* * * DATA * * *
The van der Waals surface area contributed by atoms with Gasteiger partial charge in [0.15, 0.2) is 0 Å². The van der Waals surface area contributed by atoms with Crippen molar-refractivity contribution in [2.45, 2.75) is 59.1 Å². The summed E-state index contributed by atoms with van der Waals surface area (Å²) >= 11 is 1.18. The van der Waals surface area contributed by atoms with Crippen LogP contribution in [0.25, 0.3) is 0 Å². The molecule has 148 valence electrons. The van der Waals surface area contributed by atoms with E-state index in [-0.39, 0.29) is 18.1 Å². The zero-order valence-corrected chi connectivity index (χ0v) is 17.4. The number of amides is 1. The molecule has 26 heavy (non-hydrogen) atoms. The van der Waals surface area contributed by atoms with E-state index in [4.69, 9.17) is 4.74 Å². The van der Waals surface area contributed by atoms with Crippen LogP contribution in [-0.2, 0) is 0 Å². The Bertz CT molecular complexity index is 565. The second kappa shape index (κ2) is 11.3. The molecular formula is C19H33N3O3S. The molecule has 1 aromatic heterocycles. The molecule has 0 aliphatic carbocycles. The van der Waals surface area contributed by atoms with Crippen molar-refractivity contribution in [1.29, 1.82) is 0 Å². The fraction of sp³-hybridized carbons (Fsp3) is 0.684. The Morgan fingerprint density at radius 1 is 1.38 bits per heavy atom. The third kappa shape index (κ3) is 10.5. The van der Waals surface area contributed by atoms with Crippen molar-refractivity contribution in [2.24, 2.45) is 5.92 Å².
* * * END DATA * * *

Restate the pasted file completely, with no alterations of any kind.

The van der Waals surface area contributed by atoms with Gasteiger partial charge in [0.15, 0.2) is 0 Å². The van der Waals surface area contributed by atoms with Crippen molar-refractivity contribution in [2.45, 2.75) is 59.1 Å². The summed E-state index contributed by atoms with van der Waals surface area (Å²) >= 11 is 1.18. The van der Waals surface area contributed by atoms with Crippen LogP contribution in [0.25, 0.3) is 0 Å². The molecule has 148 valence electrons. The van der Waals surface area contributed by atoms with E-state index in [-0.39, 0.29) is 18.1 Å². The zero-order valence-corrected chi connectivity index (χ0v) is 17.4. The number of amides is 1. The molecule has 26 heavy (non-hydrogen) atoms. The van der Waals surface area contributed by atoms with E-state index in [4.69, 9.17) is 4.74 Å². The van der Waals surface area contributed by atoms with Crippen LogP contribution in [-0.2, 0) is 0 Å². The Bertz CT molecular complexity index is 565. The second kappa shape index (κ2) is 11.3. The molecular formula is C19H33N3O3S. The molecule has 1 aromatic heterocycles. The molecule has 0 aliphatic carbocycles. The van der Waals surface area contributed by atoms with Crippen molar-refractivity contribution in [1.29, 1.82) is 0 Å². The fraction of sp³-hybridized carbons (Fsp3) is 0.684. The Morgan fingerprint density at radius 1 is 1.38 bits per heavy atom. The third kappa shape index (κ3) is 10.5. The van der Waals surface area contributed by atoms with Crippen molar-refractivity contribution in [2.24, 2.45) is 5.92 Å².